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Gov. Bill Lee promoting school privatization

TN Lawmakers Could Cancel School Lunch Debt

But that’s not on the agenda

Tweet from TN Holler

As lawmakers continue maneuvering to secure passage of legislation that would transfer hundreds of millions of taxpayer dollars to unaccountable private schools, they also continue ignoring a glaring need.

School lunch debt.

According to a recent article in Salon, students in K-12 public schools in Tennessee owe a total of more than $50 million in school lunch debt.

“. . . according to 2024 statistics from the Education Data Center, on a state-level, Tennessee has $51,610,062 in student lunch debt and about 285,770 food insecure students.”

If we have $144 million for school vouchers, we have $50 million to cancel school lunch debt.

The total projected cost of the voucher program at full implementation is in excess of $700 million a year.

You know what else would cost just over $700 million a year?

Providing free breakfast and lunch to all Tennessee K-12 students every day.

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Board Room Makeover

Bill Lee replaces entire TSU Board of Trustees

Gov. Bill Lee has completed his planned takeover of the Tennessee’s only state-supported HBCU, Tennessee State University.

His new Board of Trustees appointees include:

  • Trevia ChatmanPresident, Bank of America Memphis
  • Jeffery NorfleetProvost and Vice President for Administration, Shorter College
  • Marquita QuallsFounder and Principal, Entropia Consulting
  • Terica SmithDeputy Mayor and Director of Human Resources, Madison County
  • Charles TraughberGeneral Counsel, Division of Real Estate, Retail, and Financial Services at Bridgestone Americas
  • Dwayne Tucker, CEO of LEAD Public Schools
  • Kevin WilliamsPresident and CEO of GAA Manufacturing
  • Dakasha WintonSenior Vice President and Chief Government Relations Officer at BlueCross BlueShield of Tennessee

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TSU Takeover

Lawmakers, Lee replace Tennessee State’s Board of Trustees

Almost immediately after the General Assembly gave final approval to legislation vacating the Tennessee State University Board of Trustees, Gov. Bill Lee appointed an entirely new board.

The move comes after several years of lawmakers issuing complaints about inadequacies at TSU, the state’s only state-supported HBCU.

A federal inquiry found the state has underfunded TSU by $2.1 billion over the past 30 years, and TSU leaders have been pressing legislators to devise a plan to correct the shortfall.

Following the takeover vote, advocates spoke out about Lee’s power grab:

Rev. Wesley King, a Disciples of Christ pastor in Nashville, said:

“I’m horrified but unfortunately not surprised by the atrocious vote of the Tennessee Supermajority today to vacate the entire Tennessee State University board. Instead of addressing the historic underfunding of TSU, the TN Supermajority has decided that they will use their ‘power’ as a legislative body to replace the board of trustees and take over the decision making power of the University.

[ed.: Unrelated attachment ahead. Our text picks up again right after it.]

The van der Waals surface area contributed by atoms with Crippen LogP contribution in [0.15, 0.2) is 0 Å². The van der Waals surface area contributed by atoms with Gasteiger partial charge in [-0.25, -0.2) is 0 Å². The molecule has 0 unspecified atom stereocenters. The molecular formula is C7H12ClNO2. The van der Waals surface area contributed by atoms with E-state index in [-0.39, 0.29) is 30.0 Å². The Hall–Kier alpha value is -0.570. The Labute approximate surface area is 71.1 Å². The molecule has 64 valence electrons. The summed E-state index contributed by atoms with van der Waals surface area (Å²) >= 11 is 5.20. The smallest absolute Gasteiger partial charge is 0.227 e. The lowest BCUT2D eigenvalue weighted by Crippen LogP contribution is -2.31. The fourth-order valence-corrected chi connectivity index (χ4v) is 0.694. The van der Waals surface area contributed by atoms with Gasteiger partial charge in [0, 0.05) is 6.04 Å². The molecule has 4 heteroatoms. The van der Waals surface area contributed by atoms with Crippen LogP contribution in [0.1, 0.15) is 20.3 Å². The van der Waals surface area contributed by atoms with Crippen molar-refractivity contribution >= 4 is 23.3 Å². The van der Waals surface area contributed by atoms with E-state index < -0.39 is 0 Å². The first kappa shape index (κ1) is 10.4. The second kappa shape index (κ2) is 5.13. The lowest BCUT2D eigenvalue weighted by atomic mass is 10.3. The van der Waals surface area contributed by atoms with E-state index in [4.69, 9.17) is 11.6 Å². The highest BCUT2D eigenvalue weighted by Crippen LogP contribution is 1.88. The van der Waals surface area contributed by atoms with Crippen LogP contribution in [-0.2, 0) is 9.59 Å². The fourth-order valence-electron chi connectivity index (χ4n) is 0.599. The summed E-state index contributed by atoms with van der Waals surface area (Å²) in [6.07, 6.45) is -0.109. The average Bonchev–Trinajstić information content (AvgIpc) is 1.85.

question marks on paper crafts
Photo by Olya Kobruseva on Pexels.com

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Sometimes Led to Declines

School vouchers don’t help kids but Gov. Lee wants them anyway

Tennessee Gov. Bill Lee has long been a staunch supporter of using public money to support private schools.

It seems this legislative session, he may be on the verge of achieving his ultimate goal: privatizing public education in the Volunteer State by way of a school voucher scheme.

Chalkbeat has a timeline of the march toward vouchers, and the details are quite interesting.

Here’s the key takeaway:

Also, the research hasn’t supported the case for vouchers as a way to improve academic outcomes. Recent studies find little evidence that vouchers improve test scores. In fact, they’ve sometimes led to declines.

Even now, big questions loom about the cost, impact, and legal merits of a program that threatens to destabilize Tennessee’s public education system.

A program that’s very expensive, doesn’t improve academic outcomes, and has “sometimes led to declines” is Gov. Bill Lee’s signature policy initiative.

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Another Warning from Arizona

Bill Lee has a longstanding affinity for privatization Arizona-style

Back in 2017, I warned that plans to voucherize Tennessee’s public schools sounded eerily like the voucher scam in Arizona.

That scheme led Arizona to a huge budget hole created by vouchers. It only took seven years to get there.

A few years later, I noted that Lee’s charter commission plans also mimicked a scheme taking shape in Arizona.

Now, news out of Arizona regarding fraud in that state’s voucher program should give Tennessee policymakers pause.

Three former Arizona Department of Education employees were indicted on conspiracy and money laundering charges in what prosecutors say was a scheme to defraud more than $600,000 from an education voucher program that has drawn criticism for its skyrocketing costs and lax regulation by the state.

The scheme saw employees create fake student profiles and approve the “ghost” students for vouchers – funds that were then paid to DOE employees.

Tennessee’s proposed school voucher scheme has come under fire for its lack of accountability. Without strict tracking of both expenditures and student performance, fraud along the lines of what has happened in Arizona is quite possible.